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So I am confused. I have no clubs anywheres reasonably close to me. I've always flied alone.
So I will probably never get any kind of certifications.
So what ever you can buy without a cert, is all I'll be able to get.
I'm thinking 30' would do me just fine.
If we move out West next summer, and a club is near by, I won't need to worry about having my own HP pad.
 

FredA

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I'm confused too.
You are not in a club and launch by yourself yet you need a 5 pad launch system???
Can you explain why?

For non-complex G's and smaller, 30-feet is the recommended safety distance.
 

Woody's Workshop

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There is several reasons.
Estes single pads are flimsy.
A single rail pad would be expensive.
My design holds the controller and all the wiring, rail, rods & blast deflectors. (1/8" steel)
Launch more than one rocket at a time.
When the rail tips, the counter balance is in the pad.
I like to build unique things.
I miss my old pad.
 

Tonimus

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Under the L1 cert level, the longest minimum safe distance is 30 feet, complex or otherwise. You could always use the 20 gauge and double it up. Use one pair to carry your positive and one pair to carry your negative. Doubled up, it's roughly equivalent to 17 gauge wire. With that size, you should be able to run about 10 amps continuously at 30'. Like you said, the brief load of an igniter isn't going to heat the wire up. I vote go for it.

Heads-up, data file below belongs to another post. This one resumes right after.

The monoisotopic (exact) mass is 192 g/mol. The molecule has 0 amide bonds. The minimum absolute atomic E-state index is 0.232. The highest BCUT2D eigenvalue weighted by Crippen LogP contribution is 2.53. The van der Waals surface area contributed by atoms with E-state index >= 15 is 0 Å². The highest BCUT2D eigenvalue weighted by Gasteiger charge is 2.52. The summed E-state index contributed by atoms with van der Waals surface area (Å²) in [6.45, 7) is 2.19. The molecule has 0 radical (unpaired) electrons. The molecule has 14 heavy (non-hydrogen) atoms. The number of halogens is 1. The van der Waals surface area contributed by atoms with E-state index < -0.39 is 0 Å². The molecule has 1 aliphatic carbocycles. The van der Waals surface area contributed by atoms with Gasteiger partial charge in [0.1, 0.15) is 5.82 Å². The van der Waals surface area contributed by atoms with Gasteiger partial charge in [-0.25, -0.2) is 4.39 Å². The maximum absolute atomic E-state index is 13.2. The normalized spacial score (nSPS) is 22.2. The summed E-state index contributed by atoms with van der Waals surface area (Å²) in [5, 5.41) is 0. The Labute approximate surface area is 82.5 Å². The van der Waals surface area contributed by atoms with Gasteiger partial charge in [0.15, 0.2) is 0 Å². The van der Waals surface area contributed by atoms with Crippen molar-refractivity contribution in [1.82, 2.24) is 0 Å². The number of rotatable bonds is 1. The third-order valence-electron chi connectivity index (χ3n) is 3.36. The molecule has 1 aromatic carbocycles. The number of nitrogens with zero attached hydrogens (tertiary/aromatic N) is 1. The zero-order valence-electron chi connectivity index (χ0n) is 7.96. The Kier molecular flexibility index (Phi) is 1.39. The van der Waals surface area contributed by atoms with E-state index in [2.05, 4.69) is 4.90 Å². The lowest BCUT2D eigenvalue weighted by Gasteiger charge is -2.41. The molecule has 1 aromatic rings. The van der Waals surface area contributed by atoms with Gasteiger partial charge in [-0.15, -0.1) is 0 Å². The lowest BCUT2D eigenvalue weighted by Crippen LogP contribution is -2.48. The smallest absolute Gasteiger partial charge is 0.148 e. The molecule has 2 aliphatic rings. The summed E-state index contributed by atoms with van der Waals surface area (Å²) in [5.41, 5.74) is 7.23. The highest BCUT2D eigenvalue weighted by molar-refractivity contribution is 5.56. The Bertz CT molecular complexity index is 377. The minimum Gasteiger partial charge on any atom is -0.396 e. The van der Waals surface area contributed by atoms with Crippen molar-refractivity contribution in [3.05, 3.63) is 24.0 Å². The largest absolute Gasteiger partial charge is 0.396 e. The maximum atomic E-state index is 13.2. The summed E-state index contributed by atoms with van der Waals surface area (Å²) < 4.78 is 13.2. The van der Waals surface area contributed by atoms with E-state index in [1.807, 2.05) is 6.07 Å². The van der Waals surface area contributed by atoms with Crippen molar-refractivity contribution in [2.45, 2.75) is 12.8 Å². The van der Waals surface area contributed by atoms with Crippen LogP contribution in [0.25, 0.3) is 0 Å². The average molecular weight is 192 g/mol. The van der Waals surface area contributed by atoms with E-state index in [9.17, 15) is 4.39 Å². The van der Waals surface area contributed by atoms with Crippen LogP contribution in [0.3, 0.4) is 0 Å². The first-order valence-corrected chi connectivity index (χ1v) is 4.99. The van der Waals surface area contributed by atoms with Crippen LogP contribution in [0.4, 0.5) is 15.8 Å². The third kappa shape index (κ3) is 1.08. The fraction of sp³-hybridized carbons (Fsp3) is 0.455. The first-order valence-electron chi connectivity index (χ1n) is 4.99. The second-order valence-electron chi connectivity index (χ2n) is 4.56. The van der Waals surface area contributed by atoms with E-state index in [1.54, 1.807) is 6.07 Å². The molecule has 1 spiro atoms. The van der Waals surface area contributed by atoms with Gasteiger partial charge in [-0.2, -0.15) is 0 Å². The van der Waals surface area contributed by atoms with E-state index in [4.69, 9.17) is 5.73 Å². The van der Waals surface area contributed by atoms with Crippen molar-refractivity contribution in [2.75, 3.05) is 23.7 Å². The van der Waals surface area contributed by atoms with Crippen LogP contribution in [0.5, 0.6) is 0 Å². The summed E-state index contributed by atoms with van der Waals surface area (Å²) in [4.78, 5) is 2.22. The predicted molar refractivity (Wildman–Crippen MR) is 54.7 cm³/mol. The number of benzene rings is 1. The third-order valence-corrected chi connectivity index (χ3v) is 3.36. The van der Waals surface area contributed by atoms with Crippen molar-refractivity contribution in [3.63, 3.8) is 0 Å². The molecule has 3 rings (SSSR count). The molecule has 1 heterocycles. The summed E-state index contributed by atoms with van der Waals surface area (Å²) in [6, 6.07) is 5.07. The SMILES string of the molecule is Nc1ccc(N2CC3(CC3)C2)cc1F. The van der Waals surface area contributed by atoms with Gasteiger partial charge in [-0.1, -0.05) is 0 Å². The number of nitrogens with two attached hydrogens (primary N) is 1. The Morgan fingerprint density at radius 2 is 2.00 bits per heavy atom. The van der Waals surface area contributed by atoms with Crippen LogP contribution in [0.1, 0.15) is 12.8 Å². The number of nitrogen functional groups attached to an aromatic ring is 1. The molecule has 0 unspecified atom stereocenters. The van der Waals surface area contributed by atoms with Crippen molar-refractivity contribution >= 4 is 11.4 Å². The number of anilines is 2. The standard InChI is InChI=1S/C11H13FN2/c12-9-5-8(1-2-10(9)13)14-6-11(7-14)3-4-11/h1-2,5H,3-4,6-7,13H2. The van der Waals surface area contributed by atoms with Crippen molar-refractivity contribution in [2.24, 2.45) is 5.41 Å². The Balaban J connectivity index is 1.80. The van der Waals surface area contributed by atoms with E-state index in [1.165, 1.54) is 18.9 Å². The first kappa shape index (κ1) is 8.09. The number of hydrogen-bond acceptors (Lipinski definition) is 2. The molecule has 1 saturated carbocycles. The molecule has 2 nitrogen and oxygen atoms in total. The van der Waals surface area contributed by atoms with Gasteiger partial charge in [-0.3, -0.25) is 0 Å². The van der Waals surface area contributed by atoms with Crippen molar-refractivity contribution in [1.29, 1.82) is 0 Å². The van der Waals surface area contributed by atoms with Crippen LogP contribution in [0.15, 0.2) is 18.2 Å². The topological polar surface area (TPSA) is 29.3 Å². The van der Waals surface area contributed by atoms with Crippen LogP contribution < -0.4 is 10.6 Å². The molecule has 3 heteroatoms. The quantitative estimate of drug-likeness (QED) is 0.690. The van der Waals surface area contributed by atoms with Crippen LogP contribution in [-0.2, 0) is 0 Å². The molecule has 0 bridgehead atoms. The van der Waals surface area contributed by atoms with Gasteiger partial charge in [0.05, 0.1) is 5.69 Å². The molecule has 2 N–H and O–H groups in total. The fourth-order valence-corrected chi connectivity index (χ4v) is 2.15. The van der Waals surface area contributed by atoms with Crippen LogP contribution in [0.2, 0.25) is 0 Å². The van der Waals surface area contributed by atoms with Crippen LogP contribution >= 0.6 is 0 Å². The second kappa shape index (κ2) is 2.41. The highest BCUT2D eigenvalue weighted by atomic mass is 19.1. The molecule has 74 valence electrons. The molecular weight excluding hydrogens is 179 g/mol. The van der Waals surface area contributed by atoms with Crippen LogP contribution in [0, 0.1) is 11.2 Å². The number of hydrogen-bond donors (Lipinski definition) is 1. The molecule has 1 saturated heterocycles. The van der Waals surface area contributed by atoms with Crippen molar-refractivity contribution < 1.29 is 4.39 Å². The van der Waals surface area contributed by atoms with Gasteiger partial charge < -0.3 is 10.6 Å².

Incongruent

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The reviews say it's stranded, mostly copper with a couple steel strands. It wouldn't be my first choice due to the gauge, but it's not terrible. If you have a home improvement store around, or an electrical supply, there are better options.
If there's steel strands it could be used for igniters, steel bridge works for most club launchers.
 

Woody's Workshop

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What I really want is below from McMaster-Carr. Stranded 16 ga. Note the price at the bottom. NO WAY
No-Conduit-Required Continuous-Flex Cable

Temperature Range: 25° to 175° F
Insulation: Inner is nylon/PVC; outer is PVC

This cable meets UL TC-ER crush and impact requirements for exposed runs in cable trays. It is also known as cable-tray-rated cable. It's designed to handle the continuous movement required in automated equipment such as robotics and cable carriers.

Per Ft.
Wire
Ga. No. of
Wires OD Current Voltage Wire Marking Specifications Met Inner Insulation Color Outer Insulation
Color Lengths, ft. 1-99 100-Up
Stranded Bare Copper

16 10 0.56" 12 A @ 86° F 600V AC Numbered UL Listed; UL TC-ER; CSA Certified Black, Green/Yellow Gray
10, 20, 30, 50, 100
9700T72 $3.96 $3.17

Product Detail
No-Conduit-Required Continuous-Flex Cable, Ten 16-Gauge Wires
Length, ft.
50
Each
In stock
$198.00 Each